The European Parliament’s Conflicted Kazakhstan Policy
Among all the Central Asian countries, the European Parliament and the European Union have their deepest and best-established relations with Kazakhstan. Following the disintegration of the Soviet Union, Kazakhstan and the EU grew closer together through framework agreements that have matured into the Enhanced Partnership and Cooperation Agreement (EPCA).
Kazakhstan was one of only two countries in the region to conclude such an agreement. The relationship deepened in 2019 when the EU formally adopted an updated Central Asia strategy that recognized Kazakhstan’s high-profile role in the Union. The European Parliament endorsed this strategy.
Yet an odd Jekyll-and-Hyde split seems to characterize the European Parliament’s approach to Kazakhstan. On the one hand, the leadership of the European Parliament is generally supportive of the country and have been encouraged by the new reforms being pursued by Kassym-Jomart Tokayev, the country’s president. For instance, a few months ago, MP Andris Ameriks met with Tokayev in Kazakhstan and called his political reforms a “serious step towards democracy.” Another example of this supportive outreach came in late August when Christian Sagartz, the Vice-Chair of the EP’s Subcommittee on Human Rights, visited the country with a delegation and called Kazakhstan a key partner.
On the other hand, a number of parliamentarians continually sponsor and vote in favor of resolutions directed against Kazakhstan and its leadership, ignoring the fact that Nursultan Nazarbayev, the country’s former problematic president, has been out of office for over two years. This list of cynics includes Róża Thun and Petras Auštrevičius of the Renew Party, Green Party members Viola von Cramon and Heidi Hautala, Anna Fotyga of the ECR Party, and Fabio Castaldo of the M5S Party.
Róża Thun’s case is particularly remarkable in that she does not serve on any committees that involve her in Kazakhstani affairs but has nonetheless been the most active voice against the country, introducing motions for resolutions to condemn the human rights situation in Kazakhstan. The problem is that some of these resolutions appear to lack both perspective and objectivity. A recent resolution was rushed through before the usual practice of convening a parliamentary debate.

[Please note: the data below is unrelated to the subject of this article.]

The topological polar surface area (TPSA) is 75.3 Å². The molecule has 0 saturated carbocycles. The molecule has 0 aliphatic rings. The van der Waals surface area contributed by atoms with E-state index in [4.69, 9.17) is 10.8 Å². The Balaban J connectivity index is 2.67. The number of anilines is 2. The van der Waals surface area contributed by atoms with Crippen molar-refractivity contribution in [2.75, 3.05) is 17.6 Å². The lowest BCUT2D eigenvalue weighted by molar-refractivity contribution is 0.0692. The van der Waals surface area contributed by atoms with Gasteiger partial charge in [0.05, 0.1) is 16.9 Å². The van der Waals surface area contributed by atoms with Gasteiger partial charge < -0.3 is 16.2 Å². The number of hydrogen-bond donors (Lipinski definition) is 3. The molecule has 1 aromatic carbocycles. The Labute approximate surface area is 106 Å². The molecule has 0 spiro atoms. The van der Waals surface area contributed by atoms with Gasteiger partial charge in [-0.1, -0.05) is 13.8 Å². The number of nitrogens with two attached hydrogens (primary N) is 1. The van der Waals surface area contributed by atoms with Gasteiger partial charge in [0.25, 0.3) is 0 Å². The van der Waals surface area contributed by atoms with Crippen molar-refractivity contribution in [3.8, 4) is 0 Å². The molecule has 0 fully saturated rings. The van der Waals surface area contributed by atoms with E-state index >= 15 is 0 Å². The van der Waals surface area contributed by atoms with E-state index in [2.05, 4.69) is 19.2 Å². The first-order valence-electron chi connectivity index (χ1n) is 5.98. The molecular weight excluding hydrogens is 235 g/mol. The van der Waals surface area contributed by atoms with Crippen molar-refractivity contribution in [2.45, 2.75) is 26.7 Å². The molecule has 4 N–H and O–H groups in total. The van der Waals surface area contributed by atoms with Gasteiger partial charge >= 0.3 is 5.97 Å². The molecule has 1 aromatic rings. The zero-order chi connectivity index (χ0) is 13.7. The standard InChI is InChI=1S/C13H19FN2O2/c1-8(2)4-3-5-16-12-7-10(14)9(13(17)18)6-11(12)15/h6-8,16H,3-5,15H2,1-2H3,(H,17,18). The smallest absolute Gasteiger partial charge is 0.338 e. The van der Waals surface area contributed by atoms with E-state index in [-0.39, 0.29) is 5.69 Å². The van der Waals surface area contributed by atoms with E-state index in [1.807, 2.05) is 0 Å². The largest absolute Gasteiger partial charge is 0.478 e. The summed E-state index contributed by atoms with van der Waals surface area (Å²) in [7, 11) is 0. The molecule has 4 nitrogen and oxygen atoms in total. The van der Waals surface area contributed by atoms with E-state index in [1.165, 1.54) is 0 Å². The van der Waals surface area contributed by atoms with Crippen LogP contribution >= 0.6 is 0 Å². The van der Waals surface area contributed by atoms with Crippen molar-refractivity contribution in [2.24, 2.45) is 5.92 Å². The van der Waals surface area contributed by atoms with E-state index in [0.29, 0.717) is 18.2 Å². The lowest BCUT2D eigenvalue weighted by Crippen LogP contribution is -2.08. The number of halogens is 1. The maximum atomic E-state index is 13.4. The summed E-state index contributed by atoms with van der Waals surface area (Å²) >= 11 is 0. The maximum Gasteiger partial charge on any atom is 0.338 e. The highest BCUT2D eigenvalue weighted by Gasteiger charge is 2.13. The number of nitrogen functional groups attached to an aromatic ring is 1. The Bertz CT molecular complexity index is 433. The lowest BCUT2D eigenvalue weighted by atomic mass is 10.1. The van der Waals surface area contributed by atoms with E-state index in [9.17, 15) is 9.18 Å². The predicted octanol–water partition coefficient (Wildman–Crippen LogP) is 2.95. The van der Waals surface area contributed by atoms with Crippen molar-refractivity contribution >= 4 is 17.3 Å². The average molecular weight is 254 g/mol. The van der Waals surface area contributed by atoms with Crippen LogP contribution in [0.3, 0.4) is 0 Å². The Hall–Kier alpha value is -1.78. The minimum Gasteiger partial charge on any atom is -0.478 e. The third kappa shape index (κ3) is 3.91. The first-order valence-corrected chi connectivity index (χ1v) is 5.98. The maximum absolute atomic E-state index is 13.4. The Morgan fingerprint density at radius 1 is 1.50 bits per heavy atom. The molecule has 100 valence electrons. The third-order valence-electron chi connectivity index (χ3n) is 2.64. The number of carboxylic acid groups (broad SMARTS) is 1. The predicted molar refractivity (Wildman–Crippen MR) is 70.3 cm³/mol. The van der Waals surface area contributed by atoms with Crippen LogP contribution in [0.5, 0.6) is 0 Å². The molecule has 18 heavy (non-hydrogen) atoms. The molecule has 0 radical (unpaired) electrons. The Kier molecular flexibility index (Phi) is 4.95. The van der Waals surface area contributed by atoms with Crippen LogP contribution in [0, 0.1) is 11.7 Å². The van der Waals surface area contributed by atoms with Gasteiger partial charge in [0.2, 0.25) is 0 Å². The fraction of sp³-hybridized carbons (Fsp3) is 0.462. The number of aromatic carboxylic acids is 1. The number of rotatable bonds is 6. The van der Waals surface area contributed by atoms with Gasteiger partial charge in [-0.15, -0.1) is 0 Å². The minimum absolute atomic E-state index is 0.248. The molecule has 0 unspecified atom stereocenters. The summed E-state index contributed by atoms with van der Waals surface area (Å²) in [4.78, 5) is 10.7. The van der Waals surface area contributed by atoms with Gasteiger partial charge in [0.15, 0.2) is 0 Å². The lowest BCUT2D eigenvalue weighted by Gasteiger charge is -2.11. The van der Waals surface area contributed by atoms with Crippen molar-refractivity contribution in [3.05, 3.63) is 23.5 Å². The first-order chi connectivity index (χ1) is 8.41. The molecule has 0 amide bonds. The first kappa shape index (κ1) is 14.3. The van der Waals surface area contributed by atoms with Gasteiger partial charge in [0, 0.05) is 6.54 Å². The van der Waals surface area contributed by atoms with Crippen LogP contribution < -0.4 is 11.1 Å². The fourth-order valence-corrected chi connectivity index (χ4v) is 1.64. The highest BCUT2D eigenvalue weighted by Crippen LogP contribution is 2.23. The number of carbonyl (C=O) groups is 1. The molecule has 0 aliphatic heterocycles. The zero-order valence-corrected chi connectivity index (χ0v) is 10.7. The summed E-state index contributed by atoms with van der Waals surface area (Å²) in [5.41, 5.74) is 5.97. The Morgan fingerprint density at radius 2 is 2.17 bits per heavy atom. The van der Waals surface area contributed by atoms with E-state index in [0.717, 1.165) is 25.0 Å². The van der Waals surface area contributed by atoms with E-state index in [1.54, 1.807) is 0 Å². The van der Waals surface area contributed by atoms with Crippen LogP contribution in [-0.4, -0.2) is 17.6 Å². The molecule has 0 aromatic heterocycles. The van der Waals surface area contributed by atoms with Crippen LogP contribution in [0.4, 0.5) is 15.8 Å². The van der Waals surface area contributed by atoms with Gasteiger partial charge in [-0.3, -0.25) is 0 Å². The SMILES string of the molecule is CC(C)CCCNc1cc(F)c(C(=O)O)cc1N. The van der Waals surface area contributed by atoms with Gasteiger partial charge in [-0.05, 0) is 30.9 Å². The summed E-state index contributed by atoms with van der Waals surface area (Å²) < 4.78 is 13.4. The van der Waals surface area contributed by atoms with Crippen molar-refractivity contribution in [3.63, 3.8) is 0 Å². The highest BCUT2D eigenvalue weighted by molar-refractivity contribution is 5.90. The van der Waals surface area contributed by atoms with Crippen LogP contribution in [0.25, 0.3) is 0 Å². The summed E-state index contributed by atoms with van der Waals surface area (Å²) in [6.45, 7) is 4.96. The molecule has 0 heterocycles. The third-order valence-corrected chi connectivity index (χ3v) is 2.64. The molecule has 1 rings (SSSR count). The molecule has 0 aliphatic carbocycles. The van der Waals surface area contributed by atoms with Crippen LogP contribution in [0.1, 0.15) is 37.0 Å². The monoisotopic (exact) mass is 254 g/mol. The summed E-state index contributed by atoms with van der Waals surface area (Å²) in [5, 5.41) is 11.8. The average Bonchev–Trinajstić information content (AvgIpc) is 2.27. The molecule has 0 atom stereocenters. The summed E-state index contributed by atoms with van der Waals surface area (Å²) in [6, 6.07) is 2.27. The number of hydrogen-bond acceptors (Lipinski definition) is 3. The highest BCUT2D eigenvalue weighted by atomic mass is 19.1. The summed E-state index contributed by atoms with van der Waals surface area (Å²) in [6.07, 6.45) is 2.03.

While Kazakhstan’s significance is recognized by both the European Parliament and the European Union and it receives praise from many parliamentarians, it has also been suffering censure through negative European Parliament resolutions every other year for the last twelve years. Indeed, it has received more rebuke than any other Central Asian country, including those that still openly maintain authoritarian regimes.
This paradox raises a question about why a group of parliamentarians break with their leadership when it comes to Kazakhstan, particularly at a time when Europe’s energy woes should encourage more positive overtures towards Central Asia. And why they disproportionately amplify grievances about a particular Central Asian republic and largely ignore other countries.
These parliamentarians have complained, somewhat justifiably, about the way some of the protestors were handled during the January unrest. They should balance this, however, with their recognition of Tokayev’s good-faith gestures and Kazakhstan’s attempts to maintain justice and fairness, such as by commuting the punishment for protestors who did not commit any serious crimes.
Just a few weeks ago, Tokayev announced a one-time amnesty for participants in the January events with the exception of “main persons involved in the organization of the riots, as well as those accused of state treason and attempted violent change of power.” None of the parliamentarians who have been critical of Kazakhstan’s human rights record have commented on this. Nor have any of them remarked on the fact that Kazakhstan’s Human Rights Commissioner has requested the Venice Commission’s opinion on a draft constitutional law to enhance the Commissioner’s role. The draft constitutional law seeks to clarify the competencies of the office and establish a mechanism for interaction with Parliament (and local representative bodies), all in accord with international standards and best practices.
In the current global context, Kazakhstan has suffered economically from upholding international sanctions and is at the same time seeking alternative routes for exporting its energy to the world market. In such realities, it becomes even more evident that a group of parliamentarians, whatever their motives, are methodically degrading the EU’s relations with Kazakhstan.